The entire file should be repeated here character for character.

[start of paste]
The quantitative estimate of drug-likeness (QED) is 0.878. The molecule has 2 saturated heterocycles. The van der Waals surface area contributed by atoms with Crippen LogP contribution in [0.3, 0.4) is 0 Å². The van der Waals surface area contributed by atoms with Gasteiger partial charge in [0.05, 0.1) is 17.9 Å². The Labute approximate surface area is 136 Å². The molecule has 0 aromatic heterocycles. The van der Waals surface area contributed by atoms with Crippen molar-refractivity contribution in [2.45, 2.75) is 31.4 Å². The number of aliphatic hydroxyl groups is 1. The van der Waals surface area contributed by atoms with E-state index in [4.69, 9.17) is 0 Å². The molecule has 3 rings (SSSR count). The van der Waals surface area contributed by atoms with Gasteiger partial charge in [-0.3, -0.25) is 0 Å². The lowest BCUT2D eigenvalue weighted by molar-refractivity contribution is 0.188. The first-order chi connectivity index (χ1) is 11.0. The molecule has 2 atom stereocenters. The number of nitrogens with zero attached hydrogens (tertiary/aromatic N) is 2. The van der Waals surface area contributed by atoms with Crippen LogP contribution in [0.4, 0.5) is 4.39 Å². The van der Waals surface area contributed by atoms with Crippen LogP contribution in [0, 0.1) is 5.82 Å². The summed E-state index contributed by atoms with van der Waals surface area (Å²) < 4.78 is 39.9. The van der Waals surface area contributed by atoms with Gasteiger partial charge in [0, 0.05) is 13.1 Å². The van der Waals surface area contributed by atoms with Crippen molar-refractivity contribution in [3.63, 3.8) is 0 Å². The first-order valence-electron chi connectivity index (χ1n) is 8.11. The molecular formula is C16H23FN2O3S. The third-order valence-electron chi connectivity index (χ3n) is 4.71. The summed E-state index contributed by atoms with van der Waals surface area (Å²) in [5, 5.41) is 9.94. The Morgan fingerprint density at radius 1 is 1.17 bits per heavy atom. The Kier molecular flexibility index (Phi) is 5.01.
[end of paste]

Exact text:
The quantitative estimate of drug-likeness (QED) is 0.878. The molecule has 2 saturated heterocycles. The van der Waals surface area contributed by atoms with Crippen LogP contribution in [0.3, 0.4) is 0 Å². The van der Waals surface area contributed by atoms with Gasteiger partial charge in [0.05, 0.1) is 17.9 Å². The Labute approximate surface area is 136 Å². The molecule has 0 aromatic heterocycles. The van der Waals surface area contributed by atoms with Crippen molar-refractivity contribution in [2.45, 2.75) is 31.4 Å². The number of aliphatic hydroxyl groups is 1. The van der Waals surface area contributed by atoms with E-state index in [4.69, 9.17) is 0 Å². The molecule has 3 rings (SSSR count). The van der Waals surface area contributed by atoms with Gasteiger partial charge in [-0.3, -0.25) is 0 Å². The lowest BCUT2D eigenvalue weighted by molar-refractivity contribution is 0.188. The first-order chi connectivity index (χ1) is 11.0. The molecule has 2 atom stereocenters. The number of nitrogens with zero attached hydrogens (tertiary/aromatic N) is 2. The van der Waals surface area contributed by atoms with Crippen LogP contribution in [0.4, 0.5) is 4.39 Å². The van der Waals surface area contributed by atoms with Crippen LogP contribution in [0, 0.1) is 5.82 Å². The summed E-state index contributed by atoms with van der Waals surface area (Å²) < 4.78 is 39.9. The van der Waals surface area contributed by atoms with Gasteiger partial charge in [0, 0.05) is 13.1 Å². The van der Waals surface area contributed by atoms with Crippen molar-refractivity contribution in [3.63, 3.8) is 0 Å². The first-order valence-electron chi connectivity index (χ1n) is 8.11. The molecular formula is C16H23FN2O3S. The third-order valence-electron chi connectivity index (χ3n) is 4.71. The summed E-state index contributed by atoms with van der Waals surface area (Å²) in [5, 5.41) is 9.94. The Morgan fingerprint density at radius 1 is 1.17 bits per heavy atom. The Kier molecular flexibility index (Phi) is 5.01.